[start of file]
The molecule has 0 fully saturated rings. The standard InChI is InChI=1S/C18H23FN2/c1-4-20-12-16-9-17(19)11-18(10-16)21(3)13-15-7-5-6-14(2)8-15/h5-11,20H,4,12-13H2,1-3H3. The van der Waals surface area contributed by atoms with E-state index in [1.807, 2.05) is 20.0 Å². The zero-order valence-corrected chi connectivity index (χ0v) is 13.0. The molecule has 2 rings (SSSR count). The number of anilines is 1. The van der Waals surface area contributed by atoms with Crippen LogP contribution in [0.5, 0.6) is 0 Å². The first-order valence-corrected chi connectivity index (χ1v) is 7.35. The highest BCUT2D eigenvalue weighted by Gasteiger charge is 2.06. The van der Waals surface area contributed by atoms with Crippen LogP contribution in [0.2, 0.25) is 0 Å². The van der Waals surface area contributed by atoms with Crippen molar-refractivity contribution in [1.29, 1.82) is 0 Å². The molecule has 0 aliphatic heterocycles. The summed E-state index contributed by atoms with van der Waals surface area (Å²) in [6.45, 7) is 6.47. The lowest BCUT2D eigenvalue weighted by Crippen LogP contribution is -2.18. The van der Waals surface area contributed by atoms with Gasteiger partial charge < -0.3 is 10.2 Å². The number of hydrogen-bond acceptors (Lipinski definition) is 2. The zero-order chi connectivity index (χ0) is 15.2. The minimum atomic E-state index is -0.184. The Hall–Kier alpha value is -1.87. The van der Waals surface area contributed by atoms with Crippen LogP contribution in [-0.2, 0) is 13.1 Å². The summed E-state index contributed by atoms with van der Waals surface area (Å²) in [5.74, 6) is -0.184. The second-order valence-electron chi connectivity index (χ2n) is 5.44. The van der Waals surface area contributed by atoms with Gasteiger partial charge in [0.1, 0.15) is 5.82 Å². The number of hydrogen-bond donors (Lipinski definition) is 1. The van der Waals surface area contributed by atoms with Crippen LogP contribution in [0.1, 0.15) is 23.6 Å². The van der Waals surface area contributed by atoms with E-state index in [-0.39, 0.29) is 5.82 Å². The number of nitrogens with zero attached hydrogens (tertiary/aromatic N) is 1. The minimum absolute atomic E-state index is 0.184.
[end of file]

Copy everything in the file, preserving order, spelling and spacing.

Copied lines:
The molecule has 0 fully saturated rings. The standard InChI is InChI=1S/C18H23FN2/c1-4-20-12-16-9-17(19)11-18(10-16)21(3)13-15-7-5-6-14(2)8-15/h5-11,20H,4,12-13H2,1-3H3. The van der Waals surface area contributed by atoms with E-state index in [1.807, 2.05) is 20.0 Å². The zero-order valence-corrected chi connectivity index (χ0v) is 13.0. The molecule has 2 rings (SSSR count). The number of anilines is 1. The van der Waals surface area contributed by atoms with Crippen LogP contribution in [0.5, 0.6) is 0 Å². The first-order valence-corrected chi connectivity index (χ1v) is 7.35. The highest BCUT2D eigenvalue weighted by Gasteiger charge is 2.06. The van der Waals surface area contributed by atoms with Crippen LogP contribution in [0.2, 0.25) is 0 Å². The van der Waals surface area contributed by atoms with Crippen molar-refractivity contribution in [1.29, 1.82) is 0 Å². The molecule has 0 aliphatic heterocycles. The summed E-state index contributed by atoms with van der Waals surface area (Å²) in [6.45, 7) is 6.47. The lowest BCUT2D eigenvalue weighted by Crippen LogP contribution is -2.18. The van der Waals surface area contributed by atoms with Gasteiger partial charge < -0.3 is 10.2 Å². The number of hydrogen-bond acceptors (Lipinski definition) is 2. The zero-order chi connectivity index (χ0) is 15.2. The minimum atomic E-state index is -0.184. The Hall–Kier alpha value is -1.87. The van der Waals surface area contributed by atoms with Crippen LogP contribution in [-0.2, 0) is 13.1 Å². The summed E-state index contributed by atoms with van der Waals surface area (Å²) in [5.74, 6) is -0.184. The second-order valence-electron chi connectivity index (χ2n) is 5.44. The van der Waals surface area contributed by atoms with Gasteiger partial charge in [0.1, 0.15) is 5.82 Å². The number of hydrogen-bond donors (Lipinski definition) is 1. The van der Waals surface area contributed by atoms with Crippen LogP contribution in [0.1, 0.15) is 23.6 Å². The van der Waals surface area contributed by atoms with E-state index in [-0.39, 0.29) is 5.82 Å². The number of nitrogens with zero attached hydrogens (tertiary/aromatic N) is 1. The minimum absolute atomic E-state index is 0.184.